What this means is that the Federal Government’s increase in debt service fee, despite low government revenue, indicates that the country is spending practically all of its revenue on servicing debts, opening the nation up to more loans in the future, especially in the area of funding for capital projects.
The recent positive rally in the global oil market has not yielded substantial growth in government revenue due to Nigeria’s reduced production quota. However, Nigeria will hope that the OPEC+ in their ongoing meetings will agree on easing the cut on oil production levels.
Lagos Assembly moves to end open grazing, considers VAT bill
The Lagos State House of Assembly says the Prohibition of Open Cattle Grazing Bill, when passed will ensure harmonious relationships between herders and farmers in the state.
The assembly made this known after the bill was read on the floor of the house for the second time, by the Acting Clerk, Olalekan Onafeko, at plenary on Monday.
It said the bill would also protect the environment of the state and the South-west zone.
The House also read for the first and second time, the state’s Value Added Tax (VAT) bill, and asked the Committee on Finance, which was handling it to report back on Thursday.
The Speaker of the House, Mudashiru Obasa, who described the Prohibition of Open Cattle Grazing Bill’ as timely, thereafter, committed the bill to the committee on agriculture for public hearing.
The speaker also suggested that the bill should make provision for the registration of herders, and prepare them for ranching.
“Allocating parcel of land is not enough, but there should also be training for those who will go into ranching, as ranching is expensive and requires adequate preparation,” he added.
Concerning the VAT bill, the speaker said it would further lead to an increase in revenue and infrastructural development.
”This is in line with fiscal federalism that we have been talking about,” he said.
Mr Obasa said the VAT law, when passed, would help the state meet challenges in its various sectors.
He also urged the Lagos State government to do everything legally possible, to ensure the judgment of the Federal High Court, Port Harcourt, was sustained even up to the Supreme Court.
The speaker lamented a situation where about N500 billion would be generated from the state, while N300 billion was generated from other South-west states, but paltry amounts would be disbursed to Lagos State in return.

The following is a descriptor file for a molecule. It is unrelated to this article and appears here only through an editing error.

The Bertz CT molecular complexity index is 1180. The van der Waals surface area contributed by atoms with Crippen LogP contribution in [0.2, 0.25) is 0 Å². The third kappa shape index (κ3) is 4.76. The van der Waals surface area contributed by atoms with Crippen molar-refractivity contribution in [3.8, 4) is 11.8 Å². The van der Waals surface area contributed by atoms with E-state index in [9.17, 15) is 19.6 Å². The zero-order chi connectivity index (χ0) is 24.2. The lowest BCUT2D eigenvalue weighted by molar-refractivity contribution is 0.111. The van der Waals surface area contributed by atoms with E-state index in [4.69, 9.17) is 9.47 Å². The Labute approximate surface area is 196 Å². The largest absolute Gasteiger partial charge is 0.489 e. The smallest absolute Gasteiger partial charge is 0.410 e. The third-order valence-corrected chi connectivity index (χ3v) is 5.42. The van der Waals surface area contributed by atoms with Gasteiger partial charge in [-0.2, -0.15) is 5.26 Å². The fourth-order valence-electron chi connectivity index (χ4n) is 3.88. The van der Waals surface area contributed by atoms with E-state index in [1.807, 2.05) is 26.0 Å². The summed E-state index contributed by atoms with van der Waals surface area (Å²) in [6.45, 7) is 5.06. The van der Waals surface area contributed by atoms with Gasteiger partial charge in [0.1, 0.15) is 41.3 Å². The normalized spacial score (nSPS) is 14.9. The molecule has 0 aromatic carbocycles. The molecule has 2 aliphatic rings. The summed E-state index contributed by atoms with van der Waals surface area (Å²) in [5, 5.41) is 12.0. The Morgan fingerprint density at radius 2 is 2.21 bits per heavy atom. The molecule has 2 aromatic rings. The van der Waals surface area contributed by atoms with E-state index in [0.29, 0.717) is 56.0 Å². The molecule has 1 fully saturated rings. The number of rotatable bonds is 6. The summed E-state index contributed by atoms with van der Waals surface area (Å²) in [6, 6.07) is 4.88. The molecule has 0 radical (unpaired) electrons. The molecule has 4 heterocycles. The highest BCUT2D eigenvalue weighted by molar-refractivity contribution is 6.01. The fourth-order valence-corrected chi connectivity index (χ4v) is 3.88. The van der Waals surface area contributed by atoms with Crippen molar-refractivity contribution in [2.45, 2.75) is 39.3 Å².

Mr Obasa said it was an opportunity for the state to emphasise again, the need for the consideration of true federalism.
Speaking earlier on the bill on open grazing, Bisi Yusuff (Alimosho 1) lamented that farmers had continuously become afraid to visit their farms, thus causing shortage of food.
Mr Yusuff also said many farmers had become indebted, as they now found it difficult to pay back loans they secured.
His position was supported by Kehinde Joseph (Alimosho 2) who noted that the bill would ensure peaceful coexistence, reduce crime and help to guide the activities of herders.
Olumoh Lukeman (Ajeromi-Ifelodun 1) suggested that the high court should be made to handle cases from enforcement of the bill when passed, or that the state should establish special courts for such purpose.
Also, Gbolahan Yishawu (Eti-Osa 1) expressed support for the bill, noting that it would give a level of security to the state and help reduce economic losses.
He added that Lagos had 250 hectares of land in Ikorodu and another 750 hectares in Epe for ranching.
David Setonji (Badagry II), said: “There was a time we went on oversight function in a school here in Lagos. We were embarrassed by cattle. We had to wait for the herder to move the cattle before we embarked on our oversight function.”
Mr Setonji suggested a collaboration between the Neighbourhood Safety Corps and the police, in the implementation of the law when passed and assented to.
Other lawmakers who contributed during the plenary were Adedamola Kasunmu (Ikeja II), Rasheed Makinde Ifako Ijaiye II), and Sanni Okanlawon (Kosofe I).
Ngige: FG to recover millions wrongly paid to 588 doctors
The federal government says it is planning to recover “millions of naira wrongly paid to 588 medical doctors” across the country.
While fielding questions from state house correspondents, Chris Ngige, minister of labour and employment, said the affected doctors wrongly benefitted from the medical residency training fund meant for a particular category of doctors.
The minister said the names of the doctors were uncovered after a scrutinisation of the 8000 names submitted by chief medical directors of federal government health institutions for the training programme.
Ngige said a substantial amount of the money has been refunded by some of the affected doctors while efforts are being intensified to recover the remaining balance.